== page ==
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Optical/IP

Vote for LR's Hall of Fame

The Light Reading Hall of Fame will add five more names this year, and we'd like your input on selecting them.

We've suggested some names, below. Your job is to rank them by dragging and dropping them with your mouse.

We chose this method of polling for two reasons:
  1. It allows readers to show support for multiple candidates, allowing for a wider, more statistically accurate sampling of opinions
  2. It looks so cool


So, take the poll below, justify your answers on the message boards -- and, while you're at it, feel free to suggest write-in candidates. Better yet, nominate your favorite by going to the Leading Lights entry page: lightreading.com/leadinglights.



If you're wondering who these people are, here's a glimpse of our thinking:

  • Matt Bross: He took vendors' pre-IPO stock at Williams; he led 21CN at BT Group plc (NYSE: BT; London: BTA), and now he's putting an American spin on Huawei Technologies Co. Ltd. A man for all seasons.

  • John D'Ambrosia: He's been instrumental in shepherding Institute of Electrical and Electronics Engineers Inc. (IEEE) high-speed Ethernet standards since 10Gbit/s counted as "high speed," and he's the point man for early Terabit Ethernet work.

  • Stuart Elby: He helped lead Verizon Communications Inc. (NYSE: VZ) toward its next-generation optical network and is now pushing the carrier toward software-defined networking.

  • Richard Frenkiel: While at Bell Labs , he helped create the AMPS cellular networking system.

  • Jack Grubman: A research analyst at Salomon Smith Barney, Grubman became a central figure in the investigation of investment-bank ethics.

  • David Huber: CEO of Corvis, a poster child for the optical bubble circa 1999.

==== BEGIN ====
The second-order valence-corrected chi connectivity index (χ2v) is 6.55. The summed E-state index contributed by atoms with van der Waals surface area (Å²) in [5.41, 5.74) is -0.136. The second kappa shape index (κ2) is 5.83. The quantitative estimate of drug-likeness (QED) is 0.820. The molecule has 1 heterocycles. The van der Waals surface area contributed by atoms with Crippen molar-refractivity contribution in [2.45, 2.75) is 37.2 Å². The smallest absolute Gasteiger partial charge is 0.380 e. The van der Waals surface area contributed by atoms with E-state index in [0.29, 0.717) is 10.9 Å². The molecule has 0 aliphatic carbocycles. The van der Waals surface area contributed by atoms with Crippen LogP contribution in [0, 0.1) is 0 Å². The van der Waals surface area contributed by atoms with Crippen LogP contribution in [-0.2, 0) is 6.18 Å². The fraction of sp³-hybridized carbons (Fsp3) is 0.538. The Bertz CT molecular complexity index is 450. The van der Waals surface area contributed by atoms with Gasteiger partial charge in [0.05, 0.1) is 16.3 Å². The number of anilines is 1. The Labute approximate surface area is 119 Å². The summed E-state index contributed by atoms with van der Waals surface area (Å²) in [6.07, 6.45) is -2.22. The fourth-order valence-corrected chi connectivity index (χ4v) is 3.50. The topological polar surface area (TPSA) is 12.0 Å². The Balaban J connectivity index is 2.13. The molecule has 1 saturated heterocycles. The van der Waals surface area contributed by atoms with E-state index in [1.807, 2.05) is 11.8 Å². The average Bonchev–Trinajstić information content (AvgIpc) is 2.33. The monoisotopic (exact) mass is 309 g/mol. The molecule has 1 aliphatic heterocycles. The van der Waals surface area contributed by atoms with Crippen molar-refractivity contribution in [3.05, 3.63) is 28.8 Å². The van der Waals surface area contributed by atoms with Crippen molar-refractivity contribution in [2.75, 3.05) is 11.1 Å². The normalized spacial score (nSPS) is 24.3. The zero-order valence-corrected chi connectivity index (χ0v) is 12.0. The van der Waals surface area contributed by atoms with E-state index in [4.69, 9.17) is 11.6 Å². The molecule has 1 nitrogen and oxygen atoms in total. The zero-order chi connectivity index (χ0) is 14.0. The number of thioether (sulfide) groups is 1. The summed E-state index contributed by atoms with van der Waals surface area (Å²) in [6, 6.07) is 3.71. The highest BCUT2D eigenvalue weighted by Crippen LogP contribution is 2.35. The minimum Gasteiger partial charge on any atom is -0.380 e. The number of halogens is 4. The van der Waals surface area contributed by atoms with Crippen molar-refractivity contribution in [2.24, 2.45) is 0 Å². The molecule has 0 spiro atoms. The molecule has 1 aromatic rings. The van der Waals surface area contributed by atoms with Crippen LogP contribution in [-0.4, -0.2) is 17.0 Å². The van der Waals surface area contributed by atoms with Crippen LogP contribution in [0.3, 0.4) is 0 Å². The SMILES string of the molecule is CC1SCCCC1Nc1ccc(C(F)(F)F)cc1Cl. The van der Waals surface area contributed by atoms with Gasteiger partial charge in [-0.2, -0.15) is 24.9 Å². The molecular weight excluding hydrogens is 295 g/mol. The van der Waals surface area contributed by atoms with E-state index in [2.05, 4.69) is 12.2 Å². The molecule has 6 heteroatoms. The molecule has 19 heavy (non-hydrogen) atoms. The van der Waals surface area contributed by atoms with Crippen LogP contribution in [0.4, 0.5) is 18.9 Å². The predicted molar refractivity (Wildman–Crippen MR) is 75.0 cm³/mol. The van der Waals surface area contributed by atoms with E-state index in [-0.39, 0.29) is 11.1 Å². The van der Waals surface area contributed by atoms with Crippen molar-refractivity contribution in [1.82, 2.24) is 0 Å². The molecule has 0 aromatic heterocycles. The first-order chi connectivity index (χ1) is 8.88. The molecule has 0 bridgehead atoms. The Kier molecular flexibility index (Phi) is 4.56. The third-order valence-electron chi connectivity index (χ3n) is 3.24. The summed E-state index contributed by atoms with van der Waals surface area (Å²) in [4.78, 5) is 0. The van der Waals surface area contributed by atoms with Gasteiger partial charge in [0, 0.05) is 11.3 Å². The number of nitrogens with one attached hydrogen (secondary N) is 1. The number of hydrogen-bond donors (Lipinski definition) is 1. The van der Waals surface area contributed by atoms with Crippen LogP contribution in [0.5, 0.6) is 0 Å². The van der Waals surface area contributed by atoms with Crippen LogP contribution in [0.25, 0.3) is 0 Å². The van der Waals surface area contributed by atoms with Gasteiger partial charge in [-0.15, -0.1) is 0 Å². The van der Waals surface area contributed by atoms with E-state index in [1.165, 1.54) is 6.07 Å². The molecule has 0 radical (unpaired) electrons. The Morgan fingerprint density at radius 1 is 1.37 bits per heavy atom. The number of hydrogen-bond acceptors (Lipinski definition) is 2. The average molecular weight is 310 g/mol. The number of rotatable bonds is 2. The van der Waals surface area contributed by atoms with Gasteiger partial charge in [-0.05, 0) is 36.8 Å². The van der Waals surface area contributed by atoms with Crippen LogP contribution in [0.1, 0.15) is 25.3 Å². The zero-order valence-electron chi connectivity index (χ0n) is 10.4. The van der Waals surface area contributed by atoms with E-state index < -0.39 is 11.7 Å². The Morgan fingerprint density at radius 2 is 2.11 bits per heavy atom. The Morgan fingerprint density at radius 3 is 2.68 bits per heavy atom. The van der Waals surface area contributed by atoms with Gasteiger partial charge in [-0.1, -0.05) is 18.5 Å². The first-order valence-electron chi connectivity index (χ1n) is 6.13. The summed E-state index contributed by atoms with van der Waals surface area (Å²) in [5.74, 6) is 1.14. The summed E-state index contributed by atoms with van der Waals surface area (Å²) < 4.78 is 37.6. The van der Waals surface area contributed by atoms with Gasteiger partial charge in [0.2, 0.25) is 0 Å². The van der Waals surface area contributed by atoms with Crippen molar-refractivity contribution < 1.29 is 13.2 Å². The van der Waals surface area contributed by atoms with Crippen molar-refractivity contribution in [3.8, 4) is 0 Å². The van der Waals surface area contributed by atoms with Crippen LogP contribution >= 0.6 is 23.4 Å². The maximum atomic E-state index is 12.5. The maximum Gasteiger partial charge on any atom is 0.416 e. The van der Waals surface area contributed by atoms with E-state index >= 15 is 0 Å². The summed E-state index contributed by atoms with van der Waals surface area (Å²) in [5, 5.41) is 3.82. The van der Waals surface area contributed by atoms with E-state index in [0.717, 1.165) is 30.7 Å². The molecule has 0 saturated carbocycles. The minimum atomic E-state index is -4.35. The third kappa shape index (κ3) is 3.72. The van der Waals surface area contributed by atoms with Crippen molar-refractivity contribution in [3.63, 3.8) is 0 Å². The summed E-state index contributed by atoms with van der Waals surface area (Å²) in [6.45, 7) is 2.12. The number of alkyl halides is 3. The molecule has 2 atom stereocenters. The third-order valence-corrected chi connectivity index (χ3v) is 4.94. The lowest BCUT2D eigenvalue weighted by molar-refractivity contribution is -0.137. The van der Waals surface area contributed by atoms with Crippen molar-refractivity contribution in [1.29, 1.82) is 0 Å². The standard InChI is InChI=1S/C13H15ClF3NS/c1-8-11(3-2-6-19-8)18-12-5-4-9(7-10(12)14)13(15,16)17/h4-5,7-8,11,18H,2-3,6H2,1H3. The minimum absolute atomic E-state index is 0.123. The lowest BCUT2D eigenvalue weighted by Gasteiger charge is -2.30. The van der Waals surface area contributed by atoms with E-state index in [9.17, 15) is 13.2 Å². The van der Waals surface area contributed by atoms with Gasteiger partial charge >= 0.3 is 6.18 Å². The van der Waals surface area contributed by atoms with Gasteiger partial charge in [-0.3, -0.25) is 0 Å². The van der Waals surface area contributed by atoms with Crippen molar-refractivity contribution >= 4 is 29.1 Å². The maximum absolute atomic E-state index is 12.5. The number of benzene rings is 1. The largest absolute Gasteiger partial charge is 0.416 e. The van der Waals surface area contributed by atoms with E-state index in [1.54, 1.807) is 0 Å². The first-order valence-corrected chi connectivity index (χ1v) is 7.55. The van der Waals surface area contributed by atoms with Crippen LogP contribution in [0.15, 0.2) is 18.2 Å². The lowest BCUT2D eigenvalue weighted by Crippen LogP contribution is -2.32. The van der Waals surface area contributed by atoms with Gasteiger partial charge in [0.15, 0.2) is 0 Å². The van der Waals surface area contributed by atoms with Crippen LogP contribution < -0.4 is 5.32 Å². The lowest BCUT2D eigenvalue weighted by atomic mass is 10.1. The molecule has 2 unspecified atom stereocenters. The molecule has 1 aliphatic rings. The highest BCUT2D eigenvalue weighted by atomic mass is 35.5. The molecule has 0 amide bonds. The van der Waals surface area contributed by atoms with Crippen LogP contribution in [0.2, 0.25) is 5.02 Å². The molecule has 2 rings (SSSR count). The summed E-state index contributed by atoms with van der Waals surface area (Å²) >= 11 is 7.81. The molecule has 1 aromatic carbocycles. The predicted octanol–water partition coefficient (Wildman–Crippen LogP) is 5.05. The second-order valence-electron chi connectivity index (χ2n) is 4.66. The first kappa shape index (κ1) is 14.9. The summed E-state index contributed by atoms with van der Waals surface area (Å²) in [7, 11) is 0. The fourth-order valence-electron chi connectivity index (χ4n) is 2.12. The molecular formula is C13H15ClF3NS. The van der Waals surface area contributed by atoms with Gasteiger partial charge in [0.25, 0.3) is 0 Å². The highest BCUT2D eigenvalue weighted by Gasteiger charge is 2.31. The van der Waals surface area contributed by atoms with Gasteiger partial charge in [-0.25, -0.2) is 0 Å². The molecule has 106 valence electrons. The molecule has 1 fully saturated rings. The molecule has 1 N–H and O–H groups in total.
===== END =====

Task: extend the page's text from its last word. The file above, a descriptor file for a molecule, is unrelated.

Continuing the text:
• Irwin Jacobs: Chairman of Qualcomm Inc. (Nasdaq: QCOM), but nominated here for his role in creating CDMA.

  • Donald Keck: At Corning Inc. (NYSE: GLW), he was instrumental in developing low-loss optical fiber -- optical networking's equivalent to the discovery of fire.

  • Drew Perkins/Dave Welch: Infinera Corp. (Nasdaq: INFN) gave DWDM systems a radical reboot by taking advantage of semiconductor integration. (We're still debating which of these two to nominate.)

  • Rob Pullen: A 30-year veteran of Tellabs Inc. (Nasdaq: TLAB; Frankfurt: BTLA), Pullen was an excellent choice to become the face of the company as CEO. He passed away in early July and will be missed.

  • Richard Snelling: BellSouth executive who pushed for fiber-optic deployments starting in the late 1980s.

  • Ren Zhengfei: Founder of Huawei -- and yes, we know "Ren" is his family name, but it looked nice having the two "Z" people next to each other here.

  • Niklas Zennstrom: Founder of Skype, now working 4G angles with FreedomPop.


— Craig Matsumoto, Managing Editor, Light Reading

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shygye75 12/5/2012 | 5:24:24 PM
re: Vote for LR's Hall of Fame

Didn't LR try to give him an award awhile back? My recollection is that didn't go well.

Duh! 12/5/2012 | 5:24:24 PM
re: Vote for LR's Hall of Fame

Excellent thought.  I voted for Wegleitner when his name came up the last time.  Still think he deserves it.


Wellbrock would also be an excellent choice.  Is there any rule against two nominees from the same company?

Pete Baldwin 12/5/2012 | 5:24:25 PM
re: Vote for LR's Hall of Fame

Amid the Stu Elby discussion, this came up: Why not Mark Wegleitner?


He led Verizon's FTTH efforts, and LR almost gave him an award a few years ago.


Maybe Wegleitner would be a more deserving candidate at this point. Any thoughts on that?


Simon Zelingher of AT&T is another name that's come up.